Behind the scenes at the Arboretum Spooktacular 2019

By Rachel Smith

UCF Arboretum volunteers set up the Spooktacular photo-booth with a giant hanging spider and orange lights 3 hours before the event begins. “[Spooktacular] is just an overall good time for everyone to have at a place that I really love and other people really love,” said Arboretum intern and junior environmental sciences major Ashton Eveker. Photo By Rachel Smith.

This year’s Arboretum Spooktacular drew nearly 200 students on Friday night after months of preparation and a long day of setting up.

Nearly 30 volunteers for the event shuffled into the Arboretum trailer Friday afternoon and started taking boxes of decorations outside. About 15 of those volunteers would become part of the immersive Spooktacular experience through costume and makeup.

A table of greasepaint, eyeshadow, bottles of fake blood, liquid latex and cotton balls would soon be used to transform the scare-actors into decomposing zombies, injured civilians, skeletons, demons, ghosts and ghouls.

Some volunteers practiced their scare tactics such as screams and zombie growls while the rest of the volunteers outside began setting up lights and decorations for what was soon to be the Spooktacular photo booth.

UCF Arboretum intern and junior environmental studies major Ashton Eveker said this was her first time participating in the Arboretum Spooktacular.

“Spooktacular is our event to celebrate Halloween but also to bring attention to the Arboretum,” Eveker said. “We’re watching a movie. We’re having food. We’re taking pictures. We have a ‘spook trail’ with ‘scarers’ and it’s just an overall good time.”

The event was free for anyone interested and gave Orlando-local Tammy Walker something to do. She even brought her dog, Atlas.

“We come every year that they have this event,” Walker said. “It’s my favorite event because it’s dog-friendly. I can camp outdoors. I can meet a lot of other people and free pizza.”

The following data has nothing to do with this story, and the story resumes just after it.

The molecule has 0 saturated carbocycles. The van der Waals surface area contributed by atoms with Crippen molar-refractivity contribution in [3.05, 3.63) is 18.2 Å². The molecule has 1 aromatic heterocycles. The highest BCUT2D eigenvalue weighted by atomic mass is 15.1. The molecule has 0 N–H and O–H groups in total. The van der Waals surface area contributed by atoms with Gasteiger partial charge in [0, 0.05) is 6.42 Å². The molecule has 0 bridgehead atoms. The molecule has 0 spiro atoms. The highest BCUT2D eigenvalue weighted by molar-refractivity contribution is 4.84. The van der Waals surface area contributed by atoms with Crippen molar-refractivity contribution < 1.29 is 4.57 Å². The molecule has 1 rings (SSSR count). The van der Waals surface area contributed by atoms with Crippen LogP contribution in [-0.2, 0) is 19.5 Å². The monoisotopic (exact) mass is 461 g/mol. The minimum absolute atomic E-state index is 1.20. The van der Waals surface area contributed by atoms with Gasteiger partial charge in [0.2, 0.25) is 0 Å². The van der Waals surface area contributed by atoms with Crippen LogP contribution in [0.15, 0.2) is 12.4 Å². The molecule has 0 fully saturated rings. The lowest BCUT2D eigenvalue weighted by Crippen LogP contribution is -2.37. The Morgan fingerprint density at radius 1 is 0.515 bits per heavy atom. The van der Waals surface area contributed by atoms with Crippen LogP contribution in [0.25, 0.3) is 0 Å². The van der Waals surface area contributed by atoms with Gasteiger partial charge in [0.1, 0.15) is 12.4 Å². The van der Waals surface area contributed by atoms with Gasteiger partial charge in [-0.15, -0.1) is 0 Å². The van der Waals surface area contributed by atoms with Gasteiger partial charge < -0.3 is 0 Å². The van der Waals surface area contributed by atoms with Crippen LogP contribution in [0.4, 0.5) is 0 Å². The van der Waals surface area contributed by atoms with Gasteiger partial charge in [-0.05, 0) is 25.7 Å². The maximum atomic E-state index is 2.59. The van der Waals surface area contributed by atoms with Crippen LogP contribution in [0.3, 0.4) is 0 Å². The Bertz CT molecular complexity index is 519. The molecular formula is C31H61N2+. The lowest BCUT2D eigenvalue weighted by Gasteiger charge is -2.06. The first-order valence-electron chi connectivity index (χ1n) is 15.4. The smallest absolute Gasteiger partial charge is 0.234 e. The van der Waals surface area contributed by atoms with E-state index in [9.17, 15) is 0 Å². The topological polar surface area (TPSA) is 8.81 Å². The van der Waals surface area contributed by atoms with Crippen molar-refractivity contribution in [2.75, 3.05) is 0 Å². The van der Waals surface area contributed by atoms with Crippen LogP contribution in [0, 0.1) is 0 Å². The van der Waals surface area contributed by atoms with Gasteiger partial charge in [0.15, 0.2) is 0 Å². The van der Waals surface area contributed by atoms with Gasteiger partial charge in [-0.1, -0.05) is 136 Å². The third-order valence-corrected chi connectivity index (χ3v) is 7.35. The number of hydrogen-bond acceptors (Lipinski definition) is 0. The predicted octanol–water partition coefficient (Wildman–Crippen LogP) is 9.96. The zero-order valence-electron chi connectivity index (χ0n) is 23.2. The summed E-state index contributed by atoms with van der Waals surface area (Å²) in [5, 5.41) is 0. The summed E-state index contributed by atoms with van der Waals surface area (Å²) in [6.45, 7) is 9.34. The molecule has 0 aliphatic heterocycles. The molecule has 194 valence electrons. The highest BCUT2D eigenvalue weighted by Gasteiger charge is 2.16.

It took nearly three hours for the volunteers to completely set up everything for the night and even longer for the scare-actors to complete their costumes and makeup.

Arboretum Coordinator Kelsie Johnson has been a part of the program for three years now and describes her experience with the annual Spooktacular as the most fun event that they host every year.

“It’s definitely the most involved [event] that we do,” Johnson said. “Each year, we do it a little bigger and better than the last.”

All scare-actors were required to take a Scare Safety Workshop before Friday in order to create a safer environment for all participants.

Sophomore theatre studies and entertainment management double major Christian Bresciani said this was his first time being a part of Spooktacular and he learned a lot about how to make the experience more immersive  — especially through makeup.

“It’s actually something that I am very passionate about,” Bresciani said. “It’s just me doing something I really love whenever I get the opportunity.”

Bresciani did other scare-actors’ makeup, experimenting with grease paint and getting more comfortable with liquid latex.

Once he was in full costume as a “zombie butcher man” Bresciani said he was able to get quite a few screams from those who dared to enter the Terror Trail.

“I absolutely love Halloween Horror Nights at Universal and I have seen what they do in the haunted houses, so I just take from that and it seems to get me some scares,” Bresciani said with a chuckle.

The dedication of the scare-actors was apparent as they all walked back to the Arboretum trailer at the end of the night covered in dirt, sweat and fake blood.

As the volunteers began cleaning up empty pizza boxes and taking down decorations, the participants were able to slow their heart rates down with a screening of Beetlejuice at the end of the night.

Correction: The Arboretum Coordinator’s name was misspelled as Kelsea Johnson in the original version of this story. The story has been updated to the correct spelling, Kelsie.

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